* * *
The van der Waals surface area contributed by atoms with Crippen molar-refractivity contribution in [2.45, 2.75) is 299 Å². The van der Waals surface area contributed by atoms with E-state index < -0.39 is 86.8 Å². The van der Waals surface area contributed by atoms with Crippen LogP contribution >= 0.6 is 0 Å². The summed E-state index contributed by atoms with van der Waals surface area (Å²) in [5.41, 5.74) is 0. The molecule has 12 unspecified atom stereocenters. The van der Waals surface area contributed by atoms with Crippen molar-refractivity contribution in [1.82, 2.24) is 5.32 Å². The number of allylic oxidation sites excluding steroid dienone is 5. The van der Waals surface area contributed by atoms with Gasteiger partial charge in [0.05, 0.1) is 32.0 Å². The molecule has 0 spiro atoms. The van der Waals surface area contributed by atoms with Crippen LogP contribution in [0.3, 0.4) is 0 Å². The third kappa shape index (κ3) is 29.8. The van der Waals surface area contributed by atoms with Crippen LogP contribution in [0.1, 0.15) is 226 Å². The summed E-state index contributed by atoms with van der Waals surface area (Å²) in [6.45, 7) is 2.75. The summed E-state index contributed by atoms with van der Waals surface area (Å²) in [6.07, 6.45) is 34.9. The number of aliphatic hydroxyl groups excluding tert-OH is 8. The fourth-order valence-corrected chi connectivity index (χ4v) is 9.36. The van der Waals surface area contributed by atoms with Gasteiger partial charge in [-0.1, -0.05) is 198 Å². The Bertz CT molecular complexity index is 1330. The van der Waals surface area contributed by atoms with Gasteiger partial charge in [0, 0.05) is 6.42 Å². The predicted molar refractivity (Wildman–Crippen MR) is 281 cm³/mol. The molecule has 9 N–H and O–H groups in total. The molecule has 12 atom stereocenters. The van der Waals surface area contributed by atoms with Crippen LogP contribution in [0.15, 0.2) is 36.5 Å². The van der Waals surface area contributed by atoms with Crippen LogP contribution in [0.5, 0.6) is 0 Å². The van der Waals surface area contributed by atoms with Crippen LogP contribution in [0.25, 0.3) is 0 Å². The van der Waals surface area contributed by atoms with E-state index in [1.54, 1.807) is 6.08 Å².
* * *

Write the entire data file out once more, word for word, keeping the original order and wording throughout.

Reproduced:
The van der Waals surface area contributed by atoms with Crippen molar-refractivity contribution in [2.45, 2.75) is 299 Å². The van der Waals surface area contributed by atoms with E-state index < -0.39 is 86.8 Å². The van der Waals surface area contributed by atoms with Crippen LogP contribution >= 0.6 is 0 Å². The summed E-state index contributed by atoms with van der Waals surface area (Å²) in [5.41, 5.74) is 0. The molecule has 12 unspecified atom stereocenters. The van der Waals surface area contributed by atoms with Crippen molar-refractivity contribution in [1.82, 2.24) is 5.32 Å². The number of allylic oxidation sites excluding steroid dienone is 5. The van der Waals surface area contributed by atoms with Gasteiger partial charge in [0.05, 0.1) is 32.0 Å². The molecule has 0 spiro atoms. The van der Waals surface area contributed by atoms with Crippen LogP contribution in [0.3, 0.4) is 0 Å². The third kappa shape index (κ3) is 29.8. The van der Waals surface area contributed by atoms with Crippen LogP contribution in [0.1, 0.15) is 226 Å². The summed E-state index contributed by atoms with van der Waals surface area (Å²) in [6.45, 7) is 2.75. The summed E-state index contributed by atoms with van der Waals surface area (Å²) in [6.07, 6.45) is 34.9. The number of aliphatic hydroxyl groups excluding tert-OH is 8. The fourth-order valence-corrected chi connectivity index (χ4v) is 9.36. The van der Waals surface area contributed by atoms with Gasteiger partial charge in [-0.1, -0.05) is 198 Å². The Bertz CT molecular complexity index is 1330. The van der Waals surface area contributed by atoms with Gasteiger partial charge in [0, 0.05) is 6.42 Å². The predicted molar refractivity (Wildman–Crippen MR) is 281 cm³/mol. The molecule has 9 N–H and O–H groups in total. The molecule has 12 atom stereocenters. The van der Waals surface area contributed by atoms with Crippen LogP contribution in [0.15, 0.2) is 36.5 Å². The van der Waals surface area contributed by atoms with Crippen LogP contribution in [0.5, 0.6) is 0 Å². The van der Waals surface area contributed by atoms with Crippen LogP contribution in [0.25, 0.3) is 0 Å². The van der Waals surface area contributed by atoms with E-state index in [1.54, 1.807) is 6.08 Å².